for starters, I am attempting to construct it as is.  Once I figure it out, I will adapt it for other use as part of another project. 

Currently, the file is giving me fits! This has happened a couple of times in the past. I downloaded the file from the Youtube video and printed several parts. They were clearly designed to make a video... There is NO tolerance built in for movement of the parts. The attached picture gives just one example. There are two parts, which the designer called the rack (long piece) and the runway (bracket with slot and a hole).  The rack is supposed to fit into the slot in the runway and freely slide back and forth. However, I can't get it into the slot at all. I'm hopeful that I will be able to update the design using Fusion 360. Alternatively, I will need to re-design the whole thing from scratch and I'm not sure my skills are up to the task. 


Re: What's on my bench: The Peddler pedals

 

Good morning Gus...
Yes, you are correct.  The slip-ring is to avoid twisting cables.
The reason that I've got ten leads is that I ordered three slip rings with 10 leads.  You are correct...I only need three.  Each circuit is rated at 2 amps.  The motor uses .15 amps. The reason I combined the leads to make three circuits was simply because that's what I did.  I could have left the leads "idle".  But since I had them I thought I would use them.
The whole thing is about 15" high...13" diameter.
Yes, the two pins on the motor simply slid into two female holes and the power is transferred to the automata.  I believe that I've seen this called a "dirty coupling".  Yes, the three tires (o-rings) carry the entire weight of all except the base.
I've not got a customer for this yet.  The way this has unfolded is that I had one part for the first one that I had to wait for (it came from China).  So I had already started this second one and now I find it almost done.  When I start making my 'sales calls' to see if I can rent these I'll have two with me (at least initially).  I hope that there is a market.  I would love to create automata that are actually seen and that are useful.  We'll see.
Thanks for your comments.
Jim Coffee
creating automata in San Diego.

On Sun, 21 Jun 2020 at 15:32, Gus <klekner@...> wrote:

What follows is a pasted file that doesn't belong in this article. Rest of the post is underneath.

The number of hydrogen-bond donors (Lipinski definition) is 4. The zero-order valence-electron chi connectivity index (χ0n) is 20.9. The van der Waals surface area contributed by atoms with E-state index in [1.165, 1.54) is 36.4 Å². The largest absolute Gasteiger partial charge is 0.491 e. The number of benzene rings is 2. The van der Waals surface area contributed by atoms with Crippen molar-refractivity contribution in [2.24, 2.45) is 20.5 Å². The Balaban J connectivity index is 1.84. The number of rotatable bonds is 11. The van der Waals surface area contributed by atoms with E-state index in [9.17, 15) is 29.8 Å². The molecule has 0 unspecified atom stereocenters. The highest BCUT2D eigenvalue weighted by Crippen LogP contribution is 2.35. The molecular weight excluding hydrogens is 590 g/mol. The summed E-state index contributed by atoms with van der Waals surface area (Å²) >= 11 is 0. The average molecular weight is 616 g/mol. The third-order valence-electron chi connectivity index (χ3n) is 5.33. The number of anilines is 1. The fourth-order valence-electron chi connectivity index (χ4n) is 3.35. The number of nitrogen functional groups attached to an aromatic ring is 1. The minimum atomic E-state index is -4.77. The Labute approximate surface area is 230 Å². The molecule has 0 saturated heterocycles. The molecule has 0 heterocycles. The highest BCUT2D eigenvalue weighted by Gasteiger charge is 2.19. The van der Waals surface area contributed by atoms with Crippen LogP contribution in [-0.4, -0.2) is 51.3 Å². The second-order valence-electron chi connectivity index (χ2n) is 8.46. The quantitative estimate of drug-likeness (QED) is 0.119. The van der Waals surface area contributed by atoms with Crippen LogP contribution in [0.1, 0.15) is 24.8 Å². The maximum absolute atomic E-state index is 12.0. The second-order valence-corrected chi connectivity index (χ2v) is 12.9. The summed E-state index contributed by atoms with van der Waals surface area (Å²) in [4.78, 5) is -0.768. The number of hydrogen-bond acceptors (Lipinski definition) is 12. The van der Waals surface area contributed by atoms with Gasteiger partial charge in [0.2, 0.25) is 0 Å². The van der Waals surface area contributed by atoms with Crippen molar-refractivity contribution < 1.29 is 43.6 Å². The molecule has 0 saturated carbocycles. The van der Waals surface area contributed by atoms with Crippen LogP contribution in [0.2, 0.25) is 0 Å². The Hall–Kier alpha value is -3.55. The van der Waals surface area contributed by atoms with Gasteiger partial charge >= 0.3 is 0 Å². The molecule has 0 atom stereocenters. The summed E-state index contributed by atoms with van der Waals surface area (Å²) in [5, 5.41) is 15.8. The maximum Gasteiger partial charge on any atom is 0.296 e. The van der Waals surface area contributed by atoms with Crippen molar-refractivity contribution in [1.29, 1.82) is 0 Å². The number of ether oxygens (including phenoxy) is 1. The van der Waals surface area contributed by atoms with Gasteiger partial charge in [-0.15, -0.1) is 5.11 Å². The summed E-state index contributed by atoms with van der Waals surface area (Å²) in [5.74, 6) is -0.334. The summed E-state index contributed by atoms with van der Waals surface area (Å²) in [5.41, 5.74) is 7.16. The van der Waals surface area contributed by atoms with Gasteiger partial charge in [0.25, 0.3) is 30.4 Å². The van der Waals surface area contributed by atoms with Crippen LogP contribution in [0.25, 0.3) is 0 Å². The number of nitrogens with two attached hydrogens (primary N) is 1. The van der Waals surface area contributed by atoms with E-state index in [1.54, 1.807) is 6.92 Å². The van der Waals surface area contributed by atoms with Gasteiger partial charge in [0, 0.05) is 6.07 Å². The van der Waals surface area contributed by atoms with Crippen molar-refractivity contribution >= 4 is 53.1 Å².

Hi Jim,

The slip ring seems to be a method to transfer current to a rotating element, overcoming the twisting of the cables, is that so ? Ten cables go to the motor ? So many leads,  merely for redundancy, no other purpose ? A small motor doesn't draw a lot of wattage, does it ? How big is this whole assembly ? The two pins attached to the motor connect with the driving wheel is made by you for the purpose I assume. Is the weight of the display wholly borne by the three tyred wheels ? 
You made this whole assembly in a hurry, did you manage to get a business to hire it ? Well done.
Regards,
Gus

Keep Safe


Re: First Attempt... mechanism animation video to working model

Gus
 

Hi Jim,

Are you constructing an automaton, or the mechanism as in the animation ?

Gus


Re: What's on my bench: The Peddler pedals

Gus
 

Hi Jim,

The slip ring seems to be a method to transfer current to a rotating element, overcoming the twisting of the cables, is that so ? Ten cables go to the motor ? So many leads,  merely for redundancy, no other purpose ? A small motor doesn't draw a lot of wattage, does it ? How big is this whole assembly ? The two pins attached to the motor connect with the driving wheel is made by you for the purpose I assume. Is the weight of the display wholly borne by the three tyred wheels ? 
You made this whole assembly in a hurry, did you manage to get a business to hire it ? Well done.
Regards,
Gus

Keep Safe


What's on my bench: The Peddler pedals

 

I'm getting the Peddler assembled.  There was a conversation recently about slip-rings.  In the 1st image (lower center of the image) is a slip-ring assembly.
First, let me explain what I am building:
  • It is a product spinner.
    • The base remains stationary and contains the electrics assembly.
    • The drive assembly rotates on top of the base.
    • A product display platform rotates on top of the drive assembly.
  • The Base
    • contains the electrics assembly.
      • an hour meter
      • a on-off toggle switch
      • a 3 amp circuit breaker
      • the slip-ring assembly
    • Feeds power for the motor up to the rotating drive assembly through a slip-ring.
    • You can see the slip ring in the 1st image.  It's lower center. The bulk of the slip-ring assembly is fastened to its base via stand-offs.
      • 10 wires go out the bottom over to the terminal strip.
      • The 10 wires that go up to the motor leave the slip-ring through a hub in the center that rotates.  It's good to 300 rpm.  I'm going at about 4 rpm.
    • I only need 3 active leads to go up.  Because the slip-ring comes with 10 leads I've connected them together...two 3-wire and one 4-wire.  This will give me redundancy that I'll probably not ever need.
    • You can see these wires coming up through the center of the drive assembly.
    • This electrics assembly slips into a slot in the base and is screwed in place.  The base contains only this electrics assembly.  You can see this assembly fitted into the base in the second image.
  • The Drive Assembly
    • Rotates on top of the base.
    • Contains the motor (center-right)
    • Contains the biped that pedals (the pedals are center-left). The biped is not shown.
    • Holds the rotating product display platform (not shown).
    • Contains the 3rd wheel, an idler.
    • The exterior of the drive assembly will be finished in a manner similar to the base.
That's it.
I would love to see what's on your bench.

Cheers from San Diego
-Jim Coffee-